By Silviya Zustiak
What a title: a little provocative, a little scary, and what does it mean in first place? Within the course of a day workshop on teaching, Dr. Coppola from University of Michigan, Department of Chemistry, made himself abundantly clear: be interactive, teach the students how to think for themselves and excel, rather than just regurgitate facts. And the way to do that is by doing “real work”, i.e., using authentic texts and evidence, not just textbooks. Easier said than done, it turns out, and not just due to the difficulty and time required to implement inquiry-based learning objectives in your curriculum. The true culprit is the short-sighted notion still predominant in academia: if you care too much about teaching, you can’t be a serious researcher. But times are changing, he assured us. In the past, you could have “your legs chopped off” if you expressed an interest in teaching; now you can simply lose your toes.
Dr. Coppola himself discovered a passion for teaching, after receiving a Ph.D. degree in organic chemistry from University of Wisconsin-Madison in 1984. He had the unorthodox idea that teaching is an important part of academia even at research-oriented institutions and, therefore, he secretly attended teaching workshops (which weren’t even that common at the time). His desire to be an “Education Researcher,” led him along a rather unusual academic career path, one that in the end permitted him to become an innovator and an advocate for quality undergraduate education. He came to NIH to impart his wisdom to us - the future educators - the NICHD postdoctoral fellows who would like to pursue an academic career.
The first thing that strikes you when you hear Dr. Coppola talk is that he is a man of strong opinions and wouldn’t easily give them up. For example, he may be one of the few remaining professors who uses chalk instead of PowerPoint slides. And his rationale for that is rather intriguing: teaching is an improvisational act and, thus, less structure equals more of you. He proceeded with a very convincing example on “notes,” stating that people don’t go to a concert to see the notes on the paper but to hear the musician play them out. The same principle applies to teaching, he said. He also sees an inherent problem with answer keys because they simply teach students to perform the steps to get to the right answer. He believes that, instead, open-end questions foster critical thinking and encourage students to work together, which in turn promotes true learning. For example, he showed us an interesting statistic: students retain about 10% from a lecture and 90% of what they teach to others. The lesson for us, the future academics, is to involve the students actively in the process of learning. This could be done in multiple ways. Some examples include asking the students to create a podcast, a video, or a song about a scientific concept, to become wiki editors, to write their own syllabus, to generate mini textbooks, or to invent exercises, all of which are demanding but memorable experiences for young minds. Dr. Coppola shared his experience with media instructional materials and pointed out how amazed he was at the students’ potential when they were given a chance to express themselves and be creative. And I think you would agree with me, that science is an act of creativity.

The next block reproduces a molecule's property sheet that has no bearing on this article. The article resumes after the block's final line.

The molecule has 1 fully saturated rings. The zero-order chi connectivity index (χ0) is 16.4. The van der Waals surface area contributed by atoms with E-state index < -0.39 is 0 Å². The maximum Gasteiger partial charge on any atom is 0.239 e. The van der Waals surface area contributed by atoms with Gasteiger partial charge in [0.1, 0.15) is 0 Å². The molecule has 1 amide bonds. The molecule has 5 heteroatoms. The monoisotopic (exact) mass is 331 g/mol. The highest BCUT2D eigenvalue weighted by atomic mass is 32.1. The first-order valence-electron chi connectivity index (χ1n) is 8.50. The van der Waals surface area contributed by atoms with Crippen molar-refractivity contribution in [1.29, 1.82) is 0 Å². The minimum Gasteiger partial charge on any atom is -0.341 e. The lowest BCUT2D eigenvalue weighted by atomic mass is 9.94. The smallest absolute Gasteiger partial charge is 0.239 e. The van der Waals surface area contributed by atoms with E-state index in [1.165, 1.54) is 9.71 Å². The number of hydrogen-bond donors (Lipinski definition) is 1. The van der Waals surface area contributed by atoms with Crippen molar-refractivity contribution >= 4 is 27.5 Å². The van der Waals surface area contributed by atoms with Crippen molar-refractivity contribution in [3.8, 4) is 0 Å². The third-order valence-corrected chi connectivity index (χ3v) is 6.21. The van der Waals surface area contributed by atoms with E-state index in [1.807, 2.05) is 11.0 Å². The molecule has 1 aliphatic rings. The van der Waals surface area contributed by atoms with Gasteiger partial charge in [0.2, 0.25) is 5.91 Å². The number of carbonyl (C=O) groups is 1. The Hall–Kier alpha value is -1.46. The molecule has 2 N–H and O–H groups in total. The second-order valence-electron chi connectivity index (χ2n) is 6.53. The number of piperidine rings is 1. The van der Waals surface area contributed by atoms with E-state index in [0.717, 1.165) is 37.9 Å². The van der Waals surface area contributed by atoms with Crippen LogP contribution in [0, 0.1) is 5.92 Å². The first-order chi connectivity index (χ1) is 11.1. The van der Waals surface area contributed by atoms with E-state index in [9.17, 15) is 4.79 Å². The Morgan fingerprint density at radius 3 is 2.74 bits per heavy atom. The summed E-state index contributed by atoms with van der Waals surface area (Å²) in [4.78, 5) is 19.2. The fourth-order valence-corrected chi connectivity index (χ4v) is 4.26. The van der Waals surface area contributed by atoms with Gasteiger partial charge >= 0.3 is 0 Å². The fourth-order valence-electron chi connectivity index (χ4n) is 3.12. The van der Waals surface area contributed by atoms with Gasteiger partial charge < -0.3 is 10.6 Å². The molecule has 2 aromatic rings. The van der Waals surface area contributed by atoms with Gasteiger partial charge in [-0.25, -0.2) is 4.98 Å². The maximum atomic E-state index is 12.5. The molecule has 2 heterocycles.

Finally, Dr. Coppola deeply believes that most of us who are Ph.D. scientists will probably end up teaching rather doing research. Why? From the 4500 institutions of higher education in the US, only 600 offer a Ph.D. program and only 300 are research-intensive. It doesn’t require a Ph.D. to do the math. There you have it: education training for academics is important and there is a lot more to it than just putting up a PowerPoint presentation. And don’t be discouraged, everybody makes mistakes (such as over- or under-estimating what the students can do) but good educators learn from their mistakes and move on.
So, if you ask me if I would recommend this workshop to other aspiring educators, and I would add: “If you are looking for a practical, unorthodox, and inspirational workshop on teaching, then yes, I do recommend this one.”